by Calum Reed Film

Divine Love | Gabriel Mascaro

October 16, 2019

Gabriel Mascaro’s Divine Love comes at a timely moment for Brazil, whose newly-appointed President Jair Bolsonaro, a strong proponent of “traditional” family values and former member of the Social Christian Party, shares a similar ideology with the film’s 2027 dystopia. Divine Love centers on Joana (Dira Paes), an administration worker who deals with the finalization of divorces, but attempts to mend these broken marriages by introducing couples to a cult named Divine Love, which uses sex and biblical teaching as a stimulant for strained relationships. Taking place at a time when detectors in shops and public buildings reveal your marital and pregnancy status when you walk through them, Mascaro’s film speaks to current anxieties about how our personal data is constantly being harvested for supposed ease of use, and plays up the dangers of allowing such information to become public knowledge.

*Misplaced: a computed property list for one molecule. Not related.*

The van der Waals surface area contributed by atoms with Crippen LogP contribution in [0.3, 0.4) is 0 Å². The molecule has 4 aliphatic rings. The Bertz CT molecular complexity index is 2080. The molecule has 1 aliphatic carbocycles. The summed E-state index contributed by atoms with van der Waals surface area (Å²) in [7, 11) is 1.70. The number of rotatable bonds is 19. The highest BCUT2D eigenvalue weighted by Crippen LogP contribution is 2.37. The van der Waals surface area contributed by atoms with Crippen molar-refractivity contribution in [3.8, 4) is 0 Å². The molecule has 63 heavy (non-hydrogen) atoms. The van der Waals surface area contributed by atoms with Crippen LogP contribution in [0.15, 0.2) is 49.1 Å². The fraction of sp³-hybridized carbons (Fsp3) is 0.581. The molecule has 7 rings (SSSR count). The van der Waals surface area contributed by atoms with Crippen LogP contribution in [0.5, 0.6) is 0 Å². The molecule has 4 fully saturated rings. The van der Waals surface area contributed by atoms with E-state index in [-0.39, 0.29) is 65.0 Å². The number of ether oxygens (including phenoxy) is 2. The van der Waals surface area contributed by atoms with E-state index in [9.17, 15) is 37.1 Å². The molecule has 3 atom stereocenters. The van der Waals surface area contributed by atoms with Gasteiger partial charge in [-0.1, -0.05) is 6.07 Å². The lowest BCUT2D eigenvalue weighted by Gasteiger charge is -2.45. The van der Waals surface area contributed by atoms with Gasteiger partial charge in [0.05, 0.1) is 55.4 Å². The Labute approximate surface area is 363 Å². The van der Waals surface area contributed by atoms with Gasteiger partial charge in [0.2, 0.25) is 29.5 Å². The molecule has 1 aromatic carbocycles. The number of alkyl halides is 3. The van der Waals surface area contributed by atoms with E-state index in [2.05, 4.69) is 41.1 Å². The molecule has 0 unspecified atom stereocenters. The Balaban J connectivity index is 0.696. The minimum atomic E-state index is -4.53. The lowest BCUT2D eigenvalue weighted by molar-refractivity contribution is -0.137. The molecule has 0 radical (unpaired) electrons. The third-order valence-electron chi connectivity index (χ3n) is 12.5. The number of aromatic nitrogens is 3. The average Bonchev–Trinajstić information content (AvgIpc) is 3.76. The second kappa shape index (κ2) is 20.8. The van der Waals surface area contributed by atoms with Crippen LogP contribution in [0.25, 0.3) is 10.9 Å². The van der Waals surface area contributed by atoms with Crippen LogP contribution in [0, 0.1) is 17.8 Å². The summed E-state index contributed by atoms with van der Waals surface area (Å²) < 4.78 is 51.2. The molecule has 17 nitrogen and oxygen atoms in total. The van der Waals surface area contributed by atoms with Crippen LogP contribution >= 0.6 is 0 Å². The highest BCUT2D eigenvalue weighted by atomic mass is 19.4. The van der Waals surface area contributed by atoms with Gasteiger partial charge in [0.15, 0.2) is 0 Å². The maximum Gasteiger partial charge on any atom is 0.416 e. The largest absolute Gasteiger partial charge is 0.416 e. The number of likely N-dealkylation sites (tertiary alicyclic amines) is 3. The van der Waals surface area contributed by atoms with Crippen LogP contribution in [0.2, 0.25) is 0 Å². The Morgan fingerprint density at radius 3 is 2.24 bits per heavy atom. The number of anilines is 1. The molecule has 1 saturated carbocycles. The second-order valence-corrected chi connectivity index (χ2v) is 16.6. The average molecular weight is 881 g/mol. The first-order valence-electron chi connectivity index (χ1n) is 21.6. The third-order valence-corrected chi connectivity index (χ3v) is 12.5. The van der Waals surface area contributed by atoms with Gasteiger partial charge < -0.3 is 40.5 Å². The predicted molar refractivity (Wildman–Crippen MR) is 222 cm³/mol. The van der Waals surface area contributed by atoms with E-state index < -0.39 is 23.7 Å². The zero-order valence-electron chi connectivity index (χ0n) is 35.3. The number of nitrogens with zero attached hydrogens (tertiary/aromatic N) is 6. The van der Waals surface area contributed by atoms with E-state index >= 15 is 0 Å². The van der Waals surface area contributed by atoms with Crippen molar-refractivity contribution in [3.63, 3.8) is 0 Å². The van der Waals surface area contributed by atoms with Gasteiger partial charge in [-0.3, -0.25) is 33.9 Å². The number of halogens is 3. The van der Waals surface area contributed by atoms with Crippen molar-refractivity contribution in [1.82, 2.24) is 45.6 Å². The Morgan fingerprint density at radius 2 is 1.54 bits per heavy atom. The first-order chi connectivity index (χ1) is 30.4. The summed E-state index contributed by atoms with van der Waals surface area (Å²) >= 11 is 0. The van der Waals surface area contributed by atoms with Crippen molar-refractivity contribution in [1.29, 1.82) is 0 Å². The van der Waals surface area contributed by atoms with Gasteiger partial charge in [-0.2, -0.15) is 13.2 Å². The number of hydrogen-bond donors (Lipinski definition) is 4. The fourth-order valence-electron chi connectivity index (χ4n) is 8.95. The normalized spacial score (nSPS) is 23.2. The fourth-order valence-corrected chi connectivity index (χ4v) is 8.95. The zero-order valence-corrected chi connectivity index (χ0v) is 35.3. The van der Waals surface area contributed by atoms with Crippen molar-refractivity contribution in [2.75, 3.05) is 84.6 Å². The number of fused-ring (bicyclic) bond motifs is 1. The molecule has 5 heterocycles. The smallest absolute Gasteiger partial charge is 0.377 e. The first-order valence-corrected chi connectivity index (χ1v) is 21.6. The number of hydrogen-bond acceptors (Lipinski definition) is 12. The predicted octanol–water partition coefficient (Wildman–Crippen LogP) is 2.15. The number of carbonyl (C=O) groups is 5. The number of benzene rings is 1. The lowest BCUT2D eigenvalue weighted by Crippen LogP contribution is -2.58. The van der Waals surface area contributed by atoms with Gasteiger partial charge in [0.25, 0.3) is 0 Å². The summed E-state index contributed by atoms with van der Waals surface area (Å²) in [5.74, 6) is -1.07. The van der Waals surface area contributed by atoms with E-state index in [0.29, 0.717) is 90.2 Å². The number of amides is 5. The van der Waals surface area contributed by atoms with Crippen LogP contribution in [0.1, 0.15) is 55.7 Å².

A lack of privacy leads to social stigma — in this case, of unmarried, divorced, or infertile people — and Divine Love suggests that we may be becoming more judgmental of those less able or willing to hold down relationships. Where Joana  is concerned, there’s not much to hold onto, as the character is particularly single-minded and difficult to care about. Her ongoing fertility issues should make her relatable, yet Mascaro paints her as shrewish, self-righteous, and open to ridicule. While vaguely comedic in its satirization of marriage and religion, there’s a contemptuous undertone to Divine Love. Given Mascaro’s cautionary messages about moving towards such a dangerously fixed position on commitment, this is understandable, but it doesn’t allow much room for empathy. And the introduction of a bizarre evangelical plot point designed to test Joana in the film’s final third feels both ill-considered and underdeveloped. Although Divine Love feels dramatically dissatisfying and frustratingly open-ended, it at least provides us with a novel look at how institutional conventions may continue to be shaped in a 21st century age.

Published as part of London Film Festival 2019 | Dispatch 3.

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